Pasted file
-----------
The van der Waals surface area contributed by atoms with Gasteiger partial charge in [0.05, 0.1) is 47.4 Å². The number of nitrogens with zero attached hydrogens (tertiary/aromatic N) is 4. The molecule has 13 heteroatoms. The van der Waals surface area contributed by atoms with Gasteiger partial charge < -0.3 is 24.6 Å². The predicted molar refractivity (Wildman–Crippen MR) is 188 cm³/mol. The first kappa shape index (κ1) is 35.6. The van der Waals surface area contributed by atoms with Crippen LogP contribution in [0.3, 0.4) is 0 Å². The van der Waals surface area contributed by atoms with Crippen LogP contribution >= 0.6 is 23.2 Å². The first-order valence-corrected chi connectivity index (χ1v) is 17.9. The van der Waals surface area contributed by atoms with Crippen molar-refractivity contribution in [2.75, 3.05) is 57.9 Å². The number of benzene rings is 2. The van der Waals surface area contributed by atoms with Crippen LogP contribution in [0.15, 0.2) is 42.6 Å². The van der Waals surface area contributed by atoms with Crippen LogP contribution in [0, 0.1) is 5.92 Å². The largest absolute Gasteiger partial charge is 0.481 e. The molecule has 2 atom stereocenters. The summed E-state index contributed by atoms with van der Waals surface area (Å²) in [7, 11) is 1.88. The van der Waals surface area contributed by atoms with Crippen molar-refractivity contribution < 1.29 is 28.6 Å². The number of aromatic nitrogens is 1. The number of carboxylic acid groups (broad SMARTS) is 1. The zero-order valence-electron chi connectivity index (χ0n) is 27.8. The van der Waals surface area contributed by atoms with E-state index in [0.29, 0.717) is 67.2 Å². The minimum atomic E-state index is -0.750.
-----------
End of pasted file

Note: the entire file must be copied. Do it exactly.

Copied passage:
The van der Waals surface area contributed by atoms with Gasteiger partial charge in [0.05, 0.1) is 47.4 Å². The number of nitrogens with zero attached hydrogens (tertiary/aromatic N) is 4. The molecule has 13 heteroatoms. The van der Waals surface area contributed by atoms with Gasteiger partial charge < -0.3 is 24.6 Å². The predicted molar refractivity (Wildman–Crippen MR) is 188 cm³/mol. The first kappa shape index (κ1) is 35.6. The van der Waals surface area contributed by atoms with Crippen LogP contribution in [0.3, 0.4) is 0 Å². The van der Waals surface area contributed by atoms with Crippen LogP contribution >= 0.6 is 23.2 Å². The first-order valence-corrected chi connectivity index (χ1v) is 17.9. The van der Waals surface area contributed by atoms with Crippen molar-refractivity contribution in [2.75, 3.05) is 57.9 Å². The number of benzene rings is 2. The van der Waals surface area contributed by atoms with Crippen LogP contribution in [0.15, 0.2) is 42.6 Å². The van der Waals surface area contributed by atoms with Crippen LogP contribution in [0, 0.1) is 5.92 Å². The largest absolute Gasteiger partial charge is 0.481 e. The molecule has 2 atom stereocenters. The summed E-state index contributed by atoms with van der Waals surface area (Å²) in [7, 11) is 1.88. The van der Waals surface area contributed by atoms with Crippen molar-refractivity contribution < 1.29 is 28.6 Å². The number of aromatic nitrogens is 1. The number of carboxylic acid groups (broad SMARTS) is 1. The zero-order valence-electron chi connectivity index (χ0n) is 27.8. The van der Waals surface area contributed by atoms with E-state index in [0.29, 0.717) is 67.2 Å². The minimum atomic E-state index is -0.750.